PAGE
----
Women Face Impossible Choice: Second Shift or Leave Work
In October, Virginia’s labor force participation rate fell to 63.5%, its lowest level since at least 1976, the first year the Bureau of Labor Statistics published state-level data.
Since the start of the COVID-19 pandemic in March, over 175,000 Virginians have left the labor force, around 3% of the state’s work-eligible population. But, while the pandemic certainly accelerated the process, it’s a continuation of a trend the state, and the whole country, has been experiencing throughout the 21st century.
Virginia’s labor force participation peaked in 1992 with 71.5% of work-eligible citizens either employed or actively looking for work. Since then, demographic changes have steadily brought participation down.
“Our population is aging, and older people have a lower labor force participation rate,” said Sonya Waddell, a vice president and economist at the Federal Reserve Bank of Richmond.
But, population aging alone doesn’t explain the shrinking. Maria Prados, an economist at the University of Southern California, said in an email that demographic changes only account for between half and two-thirds of the decline. She points to two other groups behind the fall: young adults and married women.
She said it’s too early to say why young adults are leaving the labor force, but it might be due to increased investment in education. For married women, it’s more of a trend reversal.
“The labor force participation of married women increased notoriously during most of the [20th] century, but it plateaued since 1995. It is low even compared to other developed countries,” Prados said. “Many reasons have been thought to contribute to this behavior, mostly having to do with gender inequalities in the workplace and lack of family-friendly labor policies.”
In 2019, UNICEF ranked the United States as worst among all nations in the Organization for Economic Cooperation and Development for family-friendly policies. It is the only nation in the group, which includes most of North America and Europe, that has no national requirement for paid family leave, something that may have forced even more women out of the labor force during the pandemic.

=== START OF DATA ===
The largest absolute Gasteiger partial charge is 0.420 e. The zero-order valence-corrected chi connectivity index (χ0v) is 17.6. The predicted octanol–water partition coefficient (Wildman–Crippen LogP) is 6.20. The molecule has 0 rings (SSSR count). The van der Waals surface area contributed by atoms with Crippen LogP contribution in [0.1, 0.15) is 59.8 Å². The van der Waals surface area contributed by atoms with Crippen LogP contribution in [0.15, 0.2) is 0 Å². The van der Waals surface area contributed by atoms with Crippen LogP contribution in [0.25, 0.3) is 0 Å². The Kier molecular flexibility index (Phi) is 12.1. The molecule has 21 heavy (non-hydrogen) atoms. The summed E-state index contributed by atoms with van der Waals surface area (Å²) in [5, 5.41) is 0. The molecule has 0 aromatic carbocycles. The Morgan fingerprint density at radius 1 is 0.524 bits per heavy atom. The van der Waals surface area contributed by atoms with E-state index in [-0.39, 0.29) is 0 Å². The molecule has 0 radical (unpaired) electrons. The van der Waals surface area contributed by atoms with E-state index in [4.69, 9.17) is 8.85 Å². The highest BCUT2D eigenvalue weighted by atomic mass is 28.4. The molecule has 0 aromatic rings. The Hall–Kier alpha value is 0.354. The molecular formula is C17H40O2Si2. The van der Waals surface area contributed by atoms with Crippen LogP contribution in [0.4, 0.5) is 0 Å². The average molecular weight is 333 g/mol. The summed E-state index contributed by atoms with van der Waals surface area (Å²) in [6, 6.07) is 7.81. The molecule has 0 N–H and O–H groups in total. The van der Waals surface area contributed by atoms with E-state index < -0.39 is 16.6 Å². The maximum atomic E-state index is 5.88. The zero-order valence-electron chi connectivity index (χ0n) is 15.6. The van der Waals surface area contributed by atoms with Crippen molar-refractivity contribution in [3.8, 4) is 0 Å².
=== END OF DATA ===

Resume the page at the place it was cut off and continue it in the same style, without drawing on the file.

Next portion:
“Parents who cannot get childcare have been forced to deal with the new additional childcare time demands, and some of these parents, mostly mothers as we are seeing in the data, may end up dropping from the labor force to take care of the children,” Prados said. “This is a new blow to participation on top of an already existing trend among married women.”
In September, 865,000 women left the labor force across the country, according to the National Women’s Law Center. That compares to only 235,000 men.
According to Prados, the excess burden of childcare has disproportionately been placed upon women. In an ongoing research project, she found that 52% of mothers living with their spouses or a partner were mainly responsible for childcare. For men, that figure stood at only 11%.
But, it’s not just women who’ve dropped out of the labor force feeling that crunch. Prados found a similar split among working parents: 47% of working women and 9% of working men.
Marjorie Signer, the legislative vice president for the Virginia chapter of the National Organization of Women, said this is worsening the “second shift,” where even when women enter the workforce, they still do most of the house and childcare.
“I talked to an old friend who’s a corporate attorney in NoVa,” she recalled. “She said from mid-March through June... she was the solo parent from 8 a.m. to 4 p.m. for her child who’s probably about 4 when her husband was at the office. And then, she worked from 4 p.m. to midnight on her legal work when he got home.”
“Currently, many low-income workers don’t have access to these types of benefits. This would be a major change for the commonwealth,” Signer said. “It is necessary to clarify this is not some giveaway. This is something that employers and employees would contribute to, like Social Security.”
Increased childcare responsibilities are not the only cause for women leaving the labor force. Waddell also notes that the particular course of the pandemic forced women to leave work.
“One defining feature of this recession has been the incredible hit we had to some particular industries,” she said. “Some of those industries actually disproportionately hire women, so women might be more likely to be in a job that was impacted by the social distancing.”
Regardless of why women have left the labor force during the pandemic, the effects might not disappear once COVID-19 wanes. Waddell says that if women leave the labor force and stay out of work for long periods, it can become difficult to return to employment, something Prados worries could harm gender equality in the workplace.
“Much progress has been made in terms of gender equality in the workplace, but there are still more gains to be made in this respect,” she said. “However, the blow to female labor force participation brought about by the pandemic may mean a setback in this progress.”
Waddell recognizes this concern, but she holds hope that for many, these effects may be temporary.
“I think for at least some percentage of people this is going to be short-term,” she said. “I don’t know that I would want to say that we would be having sort of a permanent effect, that this situation is going to have a permanent effect on women’s labor force participation, but I do think that there is the possibility of a challenge that we have that lasts more than just the next nine months.”